An example of a compliance platform that shows links between compliance standards

Security-centric frameworks

These frameworks help your organization identify actionable defense practices to improve your cloud environment security posture. We recommend that your cloud environment be benchmarked against frameworks like the following:

  • ISO 27001: Standard for information security management systems (ISMS) and their requirements
  • NIST Cybersecurity Framework: Provides a common language and methodology for managing cybersecurity risk

Well-architected frameworks

Cloud providers commonly provide guidance on how to use their services properly, and a multi-cloud management system can check if you are following the advice. Examples include the following:

Compliance management platform frameworks

Some management platforms have their own well-architected frameworks that can provide additional best practices to adopt. In multi-cloud environments, it can become time-consuming to review each cloud-provider-specific framework. A multi-cloud compliance management platform can streamline assessment by providing a single well-architected framework that is vendor-agnostic. This also allows best practices in common areas, such as operations, security, and cost, to be grouped together.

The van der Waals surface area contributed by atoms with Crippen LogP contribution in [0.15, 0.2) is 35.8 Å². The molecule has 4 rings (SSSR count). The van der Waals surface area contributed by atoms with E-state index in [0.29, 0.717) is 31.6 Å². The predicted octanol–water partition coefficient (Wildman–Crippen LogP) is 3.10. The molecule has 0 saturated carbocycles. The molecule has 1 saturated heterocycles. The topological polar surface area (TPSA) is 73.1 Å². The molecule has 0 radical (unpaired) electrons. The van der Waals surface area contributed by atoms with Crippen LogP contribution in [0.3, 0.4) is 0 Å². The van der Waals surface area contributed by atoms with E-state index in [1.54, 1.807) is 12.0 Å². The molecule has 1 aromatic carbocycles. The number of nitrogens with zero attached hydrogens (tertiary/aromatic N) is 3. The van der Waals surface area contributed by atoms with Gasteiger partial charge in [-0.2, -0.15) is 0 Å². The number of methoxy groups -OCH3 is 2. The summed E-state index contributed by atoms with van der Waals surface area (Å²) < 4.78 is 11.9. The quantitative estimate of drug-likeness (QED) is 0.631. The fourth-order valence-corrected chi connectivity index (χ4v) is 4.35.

Output from a well-architected framework assessment against a multi-cloud environment

Cloud compliance frameworks

These are frameworks developed explicitly for cloud providers and organizations using cloud services. Examples include the following:

Shared responsibility

When the cloud provider says that its services are HIPAA-compliant, this means that the underlying infrastructure is secure and that it provides tools that can ensure compliance. Your organization is still responsible for using the compliant tools appropriately and putting in place monitoring and reporting. Cloud providers often refer to this as the shared responsibility model.


The major cloud providers have built-in detection for regulatory compliance. For example, Azure Microsoft Defender for Cloud has a regulatory compliance dashboard. It has support for adding additional regulatory standards, and you can also onboard cloud accounts from AWS and GCP. However, developing new features is more likely to prioritize Azure than AWS and GCP since Azure Microsoft Defender for Cloud is a Microsoft product.